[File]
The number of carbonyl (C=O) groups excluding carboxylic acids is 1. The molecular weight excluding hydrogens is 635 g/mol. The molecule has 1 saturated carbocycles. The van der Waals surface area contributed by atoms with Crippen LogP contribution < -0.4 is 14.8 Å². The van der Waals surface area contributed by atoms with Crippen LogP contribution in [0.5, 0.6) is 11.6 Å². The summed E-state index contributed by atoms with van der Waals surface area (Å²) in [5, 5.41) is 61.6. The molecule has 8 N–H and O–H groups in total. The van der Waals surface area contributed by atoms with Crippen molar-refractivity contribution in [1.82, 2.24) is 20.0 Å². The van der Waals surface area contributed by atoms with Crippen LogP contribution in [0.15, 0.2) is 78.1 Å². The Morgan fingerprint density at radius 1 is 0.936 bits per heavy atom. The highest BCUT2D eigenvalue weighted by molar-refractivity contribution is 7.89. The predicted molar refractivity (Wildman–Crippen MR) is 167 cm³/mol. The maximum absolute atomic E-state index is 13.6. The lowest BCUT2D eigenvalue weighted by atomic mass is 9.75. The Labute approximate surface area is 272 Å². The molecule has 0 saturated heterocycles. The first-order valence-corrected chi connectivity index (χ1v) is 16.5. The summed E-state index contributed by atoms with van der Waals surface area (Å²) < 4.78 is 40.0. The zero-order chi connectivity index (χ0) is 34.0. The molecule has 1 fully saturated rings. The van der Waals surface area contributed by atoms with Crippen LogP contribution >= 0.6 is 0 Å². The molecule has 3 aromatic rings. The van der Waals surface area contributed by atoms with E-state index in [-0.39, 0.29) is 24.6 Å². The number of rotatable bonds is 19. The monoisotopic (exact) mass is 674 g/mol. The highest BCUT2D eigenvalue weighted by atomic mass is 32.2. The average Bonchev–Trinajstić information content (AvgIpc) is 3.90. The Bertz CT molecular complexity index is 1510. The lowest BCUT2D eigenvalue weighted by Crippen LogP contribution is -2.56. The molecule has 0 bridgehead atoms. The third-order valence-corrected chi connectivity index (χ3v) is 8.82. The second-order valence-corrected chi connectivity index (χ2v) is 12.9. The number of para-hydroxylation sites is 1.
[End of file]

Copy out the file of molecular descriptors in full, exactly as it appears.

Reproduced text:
The number of carbonyl (C=O) groups excluding carboxylic acids is 1. The molecular weight excluding hydrogens is 635 g/mol. The molecule has 1 saturated carbocycles. The van der Waals surface area contributed by atoms with Crippen LogP contribution < -0.4 is 14.8 Å². The van der Waals surface area contributed by atoms with Crippen LogP contribution in [0.5, 0.6) is 11.6 Å². The summed E-state index contributed by atoms with van der Waals surface area (Å²) in [5, 5.41) is 61.6. The molecule has 8 N–H and O–H groups in total. The van der Waals surface area contributed by atoms with Crippen molar-refractivity contribution in [1.82, 2.24) is 20.0 Å². The van der Waals surface area contributed by atoms with Crippen LogP contribution in [0.15, 0.2) is 78.1 Å². The Morgan fingerprint density at radius 1 is 0.936 bits per heavy atom. The highest BCUT2D eigenvalue weighted by molar-refractivity contribution is 7.89. The predicted molar refractivity (Wildman–Crippen MR) is 167 cm³/mol. The maximum absolute atomic E-state index is 13.6. The lowest BCUT2D eigenvalue weighted by atomic mass is 9.75. The Labute approximate surface area is 272 Å². The molecule has 0 saturated heterocycles. The first-order valence-corrected chi connectivity index (χ1v) is 16.5. The summed E-state index contributed by atoms with van der Waals surface area (Å²) < 4.78 is 40.0. The zero-order chi connectivity index (χ0) is 34.0. The molecule has 1 fully saturated rings. The van der Waals surface area contributed by atoms with Crippen LogP contribution >= 0.6 is 0 Å². The molecule has 3 aromatic rings. The van der Waals surface area contributed by atoms with E-state index in [-0.39, 0.29) is 24.6 Å². The number of rotatable bonds is 19. The monoisotopic (exact) mass is 674 g/mol. The highest BCUT2D eigenvalue weighted by atomic mass is 32.2. The average Bonchev–Trinajstić information content (AvgIpc) is 3.90. The Bertz CT molecular complexity index is 1510. The lowest BCUT2D eigenvalue weighted by Crippen LogP contribution is -2.56. The molecule has 0 bridgehead atoms. The third-order valence-corrected chi connectivity index (χ3v) is 8.82. The second-order valence-corrected chi connectivity index (χ2v) is 12.9. The number of para-hydroxylation sites is 1.